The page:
☰ menu   

In Queso You Missed It: March 22


A lot has happened since our last IQYMI, in the cheese community and across the globe. We at Culture are aware of the giant ripple effects of COVID-19, and we want to support the cheese shops and makers who are struggling to keep their businesses afloat. If you haven’t already, make sure to check out our roundup of cheese folks who are offering online ordering, delivery, curbside pickup, virtual gift cards, and other creative ways to sustain their businesses while maintaining safety for consumers. The only way to get through this is together!

 

In other cheese news:

  • A British cheese supplier has decided to open its warehouse to the public in order to make sure their cheese stock doesn’t go to waste in the midst of this crisis. They’ll offer locally-produced cheddar, meats, and other goods at wholesale prices all weekend in an effort to pay some of their struggling suppliers.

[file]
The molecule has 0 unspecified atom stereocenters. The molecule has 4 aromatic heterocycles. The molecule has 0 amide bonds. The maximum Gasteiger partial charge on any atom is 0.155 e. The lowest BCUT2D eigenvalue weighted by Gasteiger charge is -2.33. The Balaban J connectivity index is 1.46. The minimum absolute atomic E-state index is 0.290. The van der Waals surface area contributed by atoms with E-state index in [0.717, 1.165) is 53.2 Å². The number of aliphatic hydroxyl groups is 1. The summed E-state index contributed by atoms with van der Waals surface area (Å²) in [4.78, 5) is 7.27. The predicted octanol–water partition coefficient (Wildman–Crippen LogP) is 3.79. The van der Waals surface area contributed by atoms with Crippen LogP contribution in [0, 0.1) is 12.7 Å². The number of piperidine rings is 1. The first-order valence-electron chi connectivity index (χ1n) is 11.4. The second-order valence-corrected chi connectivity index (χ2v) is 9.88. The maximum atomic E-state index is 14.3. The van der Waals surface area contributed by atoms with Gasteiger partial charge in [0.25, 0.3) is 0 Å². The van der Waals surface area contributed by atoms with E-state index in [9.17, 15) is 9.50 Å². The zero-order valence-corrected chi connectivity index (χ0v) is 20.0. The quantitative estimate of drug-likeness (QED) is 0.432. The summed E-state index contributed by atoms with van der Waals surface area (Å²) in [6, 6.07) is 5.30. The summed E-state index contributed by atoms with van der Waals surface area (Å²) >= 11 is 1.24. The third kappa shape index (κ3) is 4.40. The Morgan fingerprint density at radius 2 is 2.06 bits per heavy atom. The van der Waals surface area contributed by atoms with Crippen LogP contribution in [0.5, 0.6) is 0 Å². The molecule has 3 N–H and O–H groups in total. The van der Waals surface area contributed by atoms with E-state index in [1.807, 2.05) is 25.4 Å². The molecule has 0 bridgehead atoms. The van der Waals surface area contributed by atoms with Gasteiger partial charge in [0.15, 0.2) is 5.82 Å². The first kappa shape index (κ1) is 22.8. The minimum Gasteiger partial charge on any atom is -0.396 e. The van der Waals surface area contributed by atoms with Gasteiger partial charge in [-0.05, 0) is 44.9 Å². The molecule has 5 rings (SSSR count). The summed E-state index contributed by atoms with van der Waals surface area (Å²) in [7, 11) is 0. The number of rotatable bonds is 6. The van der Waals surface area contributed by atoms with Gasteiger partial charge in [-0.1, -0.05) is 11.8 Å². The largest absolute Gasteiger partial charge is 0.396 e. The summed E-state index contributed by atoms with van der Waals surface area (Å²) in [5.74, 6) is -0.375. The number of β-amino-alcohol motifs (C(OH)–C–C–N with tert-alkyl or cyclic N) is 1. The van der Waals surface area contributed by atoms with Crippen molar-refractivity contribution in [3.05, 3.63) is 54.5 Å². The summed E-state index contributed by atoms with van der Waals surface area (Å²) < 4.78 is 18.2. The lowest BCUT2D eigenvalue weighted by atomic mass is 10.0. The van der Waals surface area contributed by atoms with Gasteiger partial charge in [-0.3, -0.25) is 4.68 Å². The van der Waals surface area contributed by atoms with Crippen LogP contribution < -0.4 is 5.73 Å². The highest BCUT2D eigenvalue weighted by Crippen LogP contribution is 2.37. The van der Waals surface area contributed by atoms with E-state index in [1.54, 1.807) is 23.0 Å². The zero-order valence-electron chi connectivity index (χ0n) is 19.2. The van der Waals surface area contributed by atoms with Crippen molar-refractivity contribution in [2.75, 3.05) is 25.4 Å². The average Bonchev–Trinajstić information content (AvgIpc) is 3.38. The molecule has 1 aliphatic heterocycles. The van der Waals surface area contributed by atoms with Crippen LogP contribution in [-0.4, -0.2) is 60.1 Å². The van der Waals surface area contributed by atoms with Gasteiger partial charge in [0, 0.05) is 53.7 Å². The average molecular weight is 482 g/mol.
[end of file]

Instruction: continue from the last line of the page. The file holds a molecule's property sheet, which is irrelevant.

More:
• We’ve all been washing our hands like mad in the past few weeks, so who can blame this woman who mistook a block of cheese for a bar of soap? In her defense, the cheese was dried out, shaped like soap, and probably smelled delicious. 
  • A Canadian man is being accused of stealing $1,400 worth of cheese from a grocery store. He allegedly plopped two five-kilogram blocks of cheese into his grocery cart and wheeled it out the door without paying. (We know these are trying times, but c’mon people.) 
  • Some good news: London-based The Cheese Truck, led by Mathew Carver, is delivering “self-isolation survival kits” consisting of cheese, wine, and charcuterie for households to share (or hungry turophiles to enjoy alone) during this crisis. What could be a better remedy during these trying times?
  • Erika Kubick, head of @cheesesexdeath, recently shared a handy video highlighting tips on what cheeses and accompaniments to stock up on and how to store them during a long-term quarantine. Lots of things are changing, but our indulgence of cheese will NOT be one of them.

Monica Petrucci

Coming from a formaggio-obsessed Italian family, Monica was very excited to combine her passions for cheese and writing at Culture. She's currently studying Publishing in Boston, and loves scoping out yummy wine and cheese spots in her spare time.

Leave a Reply